Enhancing Our Client’s Value Proposition With Industry Expert Application
At Arbutus West, our primary goal is ensuring our clients receive the utmost power quality, that is delivered efficiently, cost-effectively and reliably. Electrical systems are becoming increasingly complex and it is our job to provide expert analysis and solutions for your unique needs.
In these Case Studies you will see how Arbutus West, along with our sister company Acacia Power Solutions, has been able to assess power supply problems, diagnose the problems and provide long-term solutions.
Load Bank Testing
Sector: Mining & Exploration
Sometimes the procedure is the culprit.
While testing a 2000 kW diesel generator, PowerLens™, Acacia's proprietary software tool developed by power engineers for the specific purpose of analyzing, commissioning, and troubleshooting power systems, captured a peak transient of 964 V.
This represented 246% of rated voltage suddenly appearing in the system. After further investigation, the source of the problem was the opening of the main generator breaker to the load bank before all the cooling fans were shut off. The generator breaker interrupted the inductive current to the fans and this sudden change caused the inductive reactance of the motors to try and maintain the inductive current flow.
Thus, a switching procedure created a damaging voltage that could fail motors and/or other equipment in the system. A simple operational procedure change was the solution: first remove all fans from service before opening the main generator breaker.
Figure 1: Transient recovery voltage from generator breaker switching.
Static Var Compensator Commissioning -
Sector: Theme Parks
In many cases, sophisticated power equipment is not set to run “as-is” after installation and proper commissioning and troubleshooting can be needed to get equipment operating properly.
Theme parks are constantly in search of new and intense thrill rides, and with this often comes even greater power requirements.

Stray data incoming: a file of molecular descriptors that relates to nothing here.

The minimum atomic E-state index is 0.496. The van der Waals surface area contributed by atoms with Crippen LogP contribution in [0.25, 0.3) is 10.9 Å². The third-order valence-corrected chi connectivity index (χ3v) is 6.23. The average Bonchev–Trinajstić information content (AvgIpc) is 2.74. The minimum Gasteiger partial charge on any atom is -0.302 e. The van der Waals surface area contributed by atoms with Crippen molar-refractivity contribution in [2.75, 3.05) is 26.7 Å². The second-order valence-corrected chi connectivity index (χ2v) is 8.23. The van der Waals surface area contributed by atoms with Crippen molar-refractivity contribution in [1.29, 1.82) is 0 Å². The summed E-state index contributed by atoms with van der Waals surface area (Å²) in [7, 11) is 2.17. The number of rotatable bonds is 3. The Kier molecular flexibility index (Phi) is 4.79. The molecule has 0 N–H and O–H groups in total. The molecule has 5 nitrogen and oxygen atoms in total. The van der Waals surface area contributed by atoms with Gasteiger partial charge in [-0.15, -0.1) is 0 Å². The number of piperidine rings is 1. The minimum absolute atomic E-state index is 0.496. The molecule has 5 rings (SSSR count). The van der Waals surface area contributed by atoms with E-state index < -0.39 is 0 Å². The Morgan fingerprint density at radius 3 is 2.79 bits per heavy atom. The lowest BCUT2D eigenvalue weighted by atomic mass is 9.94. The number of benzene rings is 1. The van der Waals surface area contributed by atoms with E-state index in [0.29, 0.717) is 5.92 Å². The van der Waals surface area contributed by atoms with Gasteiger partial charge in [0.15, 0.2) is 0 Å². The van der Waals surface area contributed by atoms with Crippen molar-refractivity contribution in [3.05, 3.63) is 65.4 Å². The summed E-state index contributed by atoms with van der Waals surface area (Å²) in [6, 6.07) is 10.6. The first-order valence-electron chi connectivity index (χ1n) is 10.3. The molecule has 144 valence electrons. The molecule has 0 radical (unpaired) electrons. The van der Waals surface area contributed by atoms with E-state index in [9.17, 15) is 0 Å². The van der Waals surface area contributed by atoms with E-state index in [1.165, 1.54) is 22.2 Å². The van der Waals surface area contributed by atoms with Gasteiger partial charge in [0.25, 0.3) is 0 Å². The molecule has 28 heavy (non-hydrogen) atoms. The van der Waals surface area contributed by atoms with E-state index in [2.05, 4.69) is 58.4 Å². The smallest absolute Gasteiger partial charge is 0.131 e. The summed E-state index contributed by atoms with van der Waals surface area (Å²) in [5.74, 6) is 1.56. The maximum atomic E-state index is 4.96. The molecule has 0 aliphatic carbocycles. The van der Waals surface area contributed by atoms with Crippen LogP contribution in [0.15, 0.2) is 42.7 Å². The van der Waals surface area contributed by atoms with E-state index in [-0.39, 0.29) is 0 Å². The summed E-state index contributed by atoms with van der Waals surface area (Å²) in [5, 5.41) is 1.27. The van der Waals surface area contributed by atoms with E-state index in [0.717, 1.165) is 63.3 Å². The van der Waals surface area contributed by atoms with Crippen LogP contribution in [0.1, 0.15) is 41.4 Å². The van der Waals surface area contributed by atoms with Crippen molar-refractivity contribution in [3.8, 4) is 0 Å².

In this case study, Acacia’s simulation work determined a ride’s reactive power requirement was too great and necessitated a static var compensator (i.e. real-time var compensation) to keep the ride from creating excessive voltage flicker across the power distribution system.
After installation, Acacia monitored the equipment to ensure it was providing the specified vars within the specified time response.
Due to the fast load and unload profile of the ride, the static var needed to operate in an open-loop control mode, matching var for var to create a net unity power factor load. During commissioning it was discovered the response was inadequate and the source inverter modules were producing excessive harmonics. Vendor investigation uncovered a need for significant updates in the controls and logic. Unfortunately, that initial update caused a failure in the static var which blew all fuses on the input. Powerlens™ real-time captured waveforms of the fault allowing the vendor’s engineer to quickly determine the problem’s source and implement an effective solution.
Figure 2. Static var compensator response (Q SVC) to load var demand (Q Lift).
Harmonic Mitigating Transformer -
Equipment over-specification - you may not need what you think you need.
A client was placing an order for a harmonic mitigating transformer to feed rectifiers in a Telecom application and asked for help specifying the type.
After discussions regarding the particular rectifier, it became apparent that its harmonic signature was unknown. Also, a harmonic mitigating transformer had been specified, thinking it would cover for any harmonics.